Summarizing the material reviewed, we see that teachers matter and differ in effectiveness. The most important influence on individual differences in teacher effectiveness is teachers' general cognitive ability, followed by experience and content knowledge. Masters' degrees and accumulation of college credits have little effect, while specific coursework in the material to be taught is useful, particularly in more advanced subjects. Specific, curriculum-focused and reform-centered professional development appears to be important to effective instruction. Context studies tell us that all teachers can do a better job when supported by good curriculum, good schools, and good state policy. With the exception of the role of certification, these research findings align well with the provisions of ESEA.
There is an irony in demonstrating that teachers are important by showing that students' academic achievement is dependent on the teachers they are assigned. In other fields, substantially variation in performance among professionals delivering the same service is seen as a problem to be fixed. For example, we would not tolerate a system in which airline pilots varied appreciably in their ability to accomplish their tasks successfully, for who would want to be a passenger on the plane with the pilot who is at the 10th percentile on safe landings. Yet the American system of public education is built on what Richard Elmore has called the ethic of atomized teaching: autonomous teachers who close the doors to their classrooms and teach what they wish as they wish. The graphs from the value-added studies tell us what happens when a child has the back luck to be assigned to a teacher whose approach doesn't work. Variation in teacher effectiveness needs to be reduced substantially if our schools are going to perform at high levels.
There are three routes to that goal suggested by the research I have reviewed. First, we can be substantially more selective in the cognitive abilities that are required for entry into the teaching profession. Second, we can provide pre-service and in-service training that is more focused on the content that teachers will be delivering and the curriculum they will be using. Third, we can provide much better contexts for teachers to do their work. One important context is in the form of systems that link and align standards, curricula, assessment, and accountability. These policy directions are not conceptually incompatible, but each requires resources. We need better research to inform policy makers on the costs and benefits of each approach.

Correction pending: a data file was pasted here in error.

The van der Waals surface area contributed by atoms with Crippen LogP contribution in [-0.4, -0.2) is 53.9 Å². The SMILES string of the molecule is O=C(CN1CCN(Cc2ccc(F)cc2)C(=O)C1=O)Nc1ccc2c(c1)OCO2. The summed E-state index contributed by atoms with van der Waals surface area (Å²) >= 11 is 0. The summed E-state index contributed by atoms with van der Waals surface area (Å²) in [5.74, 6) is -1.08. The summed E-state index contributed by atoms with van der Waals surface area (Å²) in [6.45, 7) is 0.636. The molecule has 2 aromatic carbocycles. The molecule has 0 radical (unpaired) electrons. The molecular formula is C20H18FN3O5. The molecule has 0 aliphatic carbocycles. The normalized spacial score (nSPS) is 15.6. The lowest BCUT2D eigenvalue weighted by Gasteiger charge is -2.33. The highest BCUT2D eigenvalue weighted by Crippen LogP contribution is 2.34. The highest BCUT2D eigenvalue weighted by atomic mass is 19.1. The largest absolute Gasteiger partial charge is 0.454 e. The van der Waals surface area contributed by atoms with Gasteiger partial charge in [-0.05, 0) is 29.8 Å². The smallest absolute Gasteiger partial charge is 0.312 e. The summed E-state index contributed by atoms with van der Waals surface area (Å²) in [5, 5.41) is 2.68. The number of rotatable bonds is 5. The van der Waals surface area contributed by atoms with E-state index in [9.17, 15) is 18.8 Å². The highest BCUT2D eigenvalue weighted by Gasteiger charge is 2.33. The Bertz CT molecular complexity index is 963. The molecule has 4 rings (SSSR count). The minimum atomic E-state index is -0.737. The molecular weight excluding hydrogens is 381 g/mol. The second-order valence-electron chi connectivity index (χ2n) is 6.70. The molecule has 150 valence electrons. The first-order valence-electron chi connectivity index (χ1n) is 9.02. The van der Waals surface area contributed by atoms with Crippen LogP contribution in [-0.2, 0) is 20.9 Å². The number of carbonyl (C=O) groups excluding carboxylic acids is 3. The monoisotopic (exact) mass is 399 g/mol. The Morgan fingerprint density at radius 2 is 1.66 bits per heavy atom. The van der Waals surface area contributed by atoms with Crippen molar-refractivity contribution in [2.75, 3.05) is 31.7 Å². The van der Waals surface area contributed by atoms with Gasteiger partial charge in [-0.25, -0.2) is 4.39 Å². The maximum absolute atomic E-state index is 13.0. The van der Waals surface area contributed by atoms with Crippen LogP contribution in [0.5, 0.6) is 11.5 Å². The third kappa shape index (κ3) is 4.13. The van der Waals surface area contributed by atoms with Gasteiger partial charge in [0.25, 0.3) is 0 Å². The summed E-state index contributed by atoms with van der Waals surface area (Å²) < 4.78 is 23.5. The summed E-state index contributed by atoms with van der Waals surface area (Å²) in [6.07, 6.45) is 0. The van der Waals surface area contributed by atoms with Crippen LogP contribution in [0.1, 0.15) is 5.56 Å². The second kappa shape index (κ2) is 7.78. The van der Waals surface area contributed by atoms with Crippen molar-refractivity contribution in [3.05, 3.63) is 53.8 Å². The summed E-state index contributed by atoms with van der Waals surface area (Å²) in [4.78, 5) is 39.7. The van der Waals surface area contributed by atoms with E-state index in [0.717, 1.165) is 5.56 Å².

We are at the beginning of an exciting new period in teaching, one in which previous assumptions and ways of doing business will be questioned. As we build a solid research base on this topic, one that is more specific and experimental than we have currently, we should be much better able to provide effective instruction for all children. My hope and expectation is that when my sons have children in school they will not have to experience the anxieties nor engage in the machinations my wife and I went through each year as we tried to get our children assigned to what we believed were the best teachers in the next grade. Individual differences in teachers will never go away, but powerful instructional systems and new, effective forms of professional development should reduce those differences to the point that every teacher should be good enough so that no child is left behind.